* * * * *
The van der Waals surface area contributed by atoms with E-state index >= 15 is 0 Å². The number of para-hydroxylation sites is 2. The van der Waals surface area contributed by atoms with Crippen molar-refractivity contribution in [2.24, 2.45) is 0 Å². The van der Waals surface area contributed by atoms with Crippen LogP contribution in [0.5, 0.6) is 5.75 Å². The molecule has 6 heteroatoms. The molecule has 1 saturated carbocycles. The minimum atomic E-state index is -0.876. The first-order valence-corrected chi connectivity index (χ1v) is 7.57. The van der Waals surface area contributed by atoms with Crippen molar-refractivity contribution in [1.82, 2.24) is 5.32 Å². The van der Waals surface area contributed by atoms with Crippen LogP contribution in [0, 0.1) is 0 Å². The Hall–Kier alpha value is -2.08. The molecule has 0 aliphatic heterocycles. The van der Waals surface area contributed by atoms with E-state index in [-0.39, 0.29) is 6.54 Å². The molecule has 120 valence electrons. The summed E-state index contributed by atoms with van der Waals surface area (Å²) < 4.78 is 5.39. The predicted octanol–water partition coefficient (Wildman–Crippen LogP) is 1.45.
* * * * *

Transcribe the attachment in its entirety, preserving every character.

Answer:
The van der Waals surface area contributed by atoms with E-state index >= 15 is 0 Å². The number of para-hydroxylation sites is 2. The van der Waals surface area contributed by atoms with Crippen molar-refractivity contribution in [2.24, 2.45) is 0 Å². The van der Waals surface area contributed by atoms with Crippen LogP contribution in [0.5, 0.6) is 5.75 Å². The molecule has 6 heteroatoms. The molecule has 1 saturated carbocycles. The minimum atomic E-state index is -0.876. The first-order valence-corrected chi connectivity index (χ1v) is 7.57. The van der Waals surface area contributed by atoms with Crippen molar-refractivity contribution in [1.82, 2.24) is 5.32 Å². The van der Waals surface area contributed by atoms with Crippen LogP contribution in [0, 0.1) is 0 Å². The Hall–Kier alpha value is -2.08. The molecule has 0 aliphatic heterocycles. The van der Waals surface area contributed by atoms with E-state index in [-0.39, 0.29) is 6.54 Å². The molecule has 120 valence electrons. The summed E-state index contributed by atoms with van der Waals surface area (Å²) < 4.78 is 5.39. The predicted octanol–water partition coefficient (Wildman–Crippen LogP) is 1.45.